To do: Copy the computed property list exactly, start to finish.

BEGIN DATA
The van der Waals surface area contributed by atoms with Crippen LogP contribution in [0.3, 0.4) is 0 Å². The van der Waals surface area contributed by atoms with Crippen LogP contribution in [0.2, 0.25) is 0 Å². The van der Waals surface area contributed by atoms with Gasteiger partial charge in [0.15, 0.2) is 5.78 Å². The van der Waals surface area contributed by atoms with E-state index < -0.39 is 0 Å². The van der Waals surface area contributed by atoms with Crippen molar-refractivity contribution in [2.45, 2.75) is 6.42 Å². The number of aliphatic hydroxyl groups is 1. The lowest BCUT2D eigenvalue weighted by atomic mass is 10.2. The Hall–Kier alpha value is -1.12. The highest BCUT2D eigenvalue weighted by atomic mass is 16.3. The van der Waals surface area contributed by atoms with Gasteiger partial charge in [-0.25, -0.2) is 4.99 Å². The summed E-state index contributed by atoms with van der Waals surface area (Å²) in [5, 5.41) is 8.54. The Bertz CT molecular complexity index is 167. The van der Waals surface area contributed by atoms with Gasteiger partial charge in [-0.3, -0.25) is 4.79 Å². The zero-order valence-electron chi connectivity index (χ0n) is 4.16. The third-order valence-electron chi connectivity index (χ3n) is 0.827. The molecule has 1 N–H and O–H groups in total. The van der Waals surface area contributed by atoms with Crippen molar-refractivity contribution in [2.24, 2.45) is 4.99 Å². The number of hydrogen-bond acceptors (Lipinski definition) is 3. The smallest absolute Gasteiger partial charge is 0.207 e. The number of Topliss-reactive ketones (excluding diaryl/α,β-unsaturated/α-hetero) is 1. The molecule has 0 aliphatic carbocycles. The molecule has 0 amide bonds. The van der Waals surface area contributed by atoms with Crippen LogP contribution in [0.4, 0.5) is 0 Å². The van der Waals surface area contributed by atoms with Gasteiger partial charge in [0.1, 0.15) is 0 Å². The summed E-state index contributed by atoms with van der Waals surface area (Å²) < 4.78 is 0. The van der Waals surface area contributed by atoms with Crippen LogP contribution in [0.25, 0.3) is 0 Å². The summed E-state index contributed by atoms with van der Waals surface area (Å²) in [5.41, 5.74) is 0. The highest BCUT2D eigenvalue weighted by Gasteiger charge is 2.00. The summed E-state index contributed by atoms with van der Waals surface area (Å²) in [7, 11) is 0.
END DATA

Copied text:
The van der Waals surface area contributed by atoms with Crippen LogP contribution in [0.3, 0.4) is 0 Å². The van der Waals surface area contributed by atoms with Crippen LogP contribution in [0.2, 0.25) is 0 Å². The van der Waals surface area contributed by atoms with Gasteiger partial charge in [0.15, 0.2) is 5.78 Å². The van der Waals surface area contributed by atoms with E-state index < -0.39 is 0 Å². The van der Waals surface area contributed by atoms with Crippen molar-refractivity contribution in [2.45, 2.75) is 6.42 Å². The number of aliphatic hydroxyl groups is 1. The lowest BCUT2D eigenvalue weighted by atomic mass is 10.2. The Hall–Kier alpha value is -1.12. The highest BCUT2D eigenvalue weighted by atomic mass is 16.3. The van der Waals surface area contributed by atoms with Gasteiger partial charge in [-0.25, -0.2) is 4.99 Å². The summed E-state index contributed by atoms with van der Waals surface area (Å²) in [5, 5.41) is 8.54. The Bertz CT molecular complexity index is 167. The van der Waals surface area contributed by atoms with Gasteiger partial charge in [-0.3, -0.25) is 4.79 Å². The zero-order valence-electron chi connectivity index (χ0n) is 4.16. The third-order valence-electron chi connectivity index (χ3n) is 0.827. The molecule has 1 N–H and O–H groups in total. The van der Waals surface area contributed by atoms with Crippen molar-refractivity contribution in [2.24, 2.45) is 4.99 Å². The number of hydrogen-bond acceptors (Lipinski definition) is 3. The smallest absolute Gasteiger partial charge is 0.207 e. The number of Topliss-reactive ketones (excluding diaryl/α,β-unsaturated/α-hetero) is 1. The molecule has 0 aliphatic carbocycles. The molecule has 0 amide bonds. The van der Waals surface area contributed by atoms with Crippen LogP contribution in [0.4, 0.5) is 0 Å². The van der Waals surface area contributed by atoms with Gasteiger partial charge in [0.1, 0.15) is 0 Å². The summed E-state index contributed by atoms with van der Waals surface area (Å²) < 4.78 is 0. The van der Waals surface area contributed by atoms with Crippen LogP contribution in [0.25, 0.3) is 0 Å². The summed E-state index contributed by atoms with van der Waals surface area (Å²) in [5.41, 5.74) is 0. The highest BCUT2D eigenvalue weighted by Gasteiger charge is 2.00. The summed E-state index contributed by atoms with van der Waals surface area (Å²) in [7, 11) is 0.